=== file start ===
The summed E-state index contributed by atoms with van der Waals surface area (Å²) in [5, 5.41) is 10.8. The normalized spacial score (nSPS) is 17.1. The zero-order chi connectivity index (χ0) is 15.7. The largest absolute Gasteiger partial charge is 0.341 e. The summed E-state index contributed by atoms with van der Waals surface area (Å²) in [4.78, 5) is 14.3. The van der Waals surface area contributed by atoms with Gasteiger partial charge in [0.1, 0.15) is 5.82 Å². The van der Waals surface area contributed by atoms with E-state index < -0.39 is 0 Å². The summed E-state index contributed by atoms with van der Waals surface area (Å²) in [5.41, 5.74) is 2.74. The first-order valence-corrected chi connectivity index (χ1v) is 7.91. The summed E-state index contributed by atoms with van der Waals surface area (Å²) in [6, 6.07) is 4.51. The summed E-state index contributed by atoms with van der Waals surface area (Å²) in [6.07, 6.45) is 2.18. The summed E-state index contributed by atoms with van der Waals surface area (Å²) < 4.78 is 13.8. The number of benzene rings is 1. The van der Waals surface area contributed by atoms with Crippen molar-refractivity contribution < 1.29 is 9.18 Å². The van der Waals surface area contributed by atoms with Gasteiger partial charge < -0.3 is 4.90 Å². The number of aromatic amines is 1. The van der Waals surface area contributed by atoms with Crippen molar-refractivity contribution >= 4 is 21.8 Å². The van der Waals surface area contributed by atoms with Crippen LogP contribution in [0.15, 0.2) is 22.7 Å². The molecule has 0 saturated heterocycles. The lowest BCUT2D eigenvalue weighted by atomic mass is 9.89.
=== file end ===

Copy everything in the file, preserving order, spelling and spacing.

The summed E-state index contributed by atoms with van der Waals surface area (Å²) in [5, 5.41) is 10.8. The normalized spacial score (nSPS) is 17.1. The zero-order chi connectivity index (χ0) is 15.7. The largest absolute Gasteiger partial charge is 0.341 e. The summed E-state index contributed by atoms with van der Waals surface area (Å²) in [4.78, 5) is 14.3. The van der Waals surface area contributed by atoms with Gasteiger partial charge in [0.1, 0.15) is 5.82 Å². The van der Waals surface area contributed by atoms with E-state index < -0.39 is 0 Å². The summed E-state index contributed by atoms with van der Waals surface area (Å²) in [5.41, 5.74) is 2.74. The first-order valence-corrected chi connectivity index (χ1v) is 7.91. The summed E-state index contributed by atoms with van der Waals surface area (Å²) in [6, 6.07) is 4.51. The summed E-state index contributed by atoms with van der Waals surface area (Å²) in [6.07, 6.45) is 2.18. The summed E-state index contributed by atoms with van der Waals surface area (Å²) < 4.78 is 13.8. The number of benzene rings is 1. The van der Waals surface area contributed by atoms with Crippen molar-refractivity contribution < 1.29 is 9.18 Å². The van der Waals surface area contributed by atoms with Gasteiger partial charge < -0.3 is 4.90 Å². The number of aromatic amines is 1. The van der Waals surface area contributed by atoms with Crippen molar-refractivity contribution >= 4 is 21.8 Å². The van der Waals surface area contributed by atoms with Crippen LogP contribution in [0.15, 0.2) is 22.7 Å². The molecule has 0 saturated heterocycles. The lowest BCUT2D eigenvalue weighted by atomic mass is 9.89.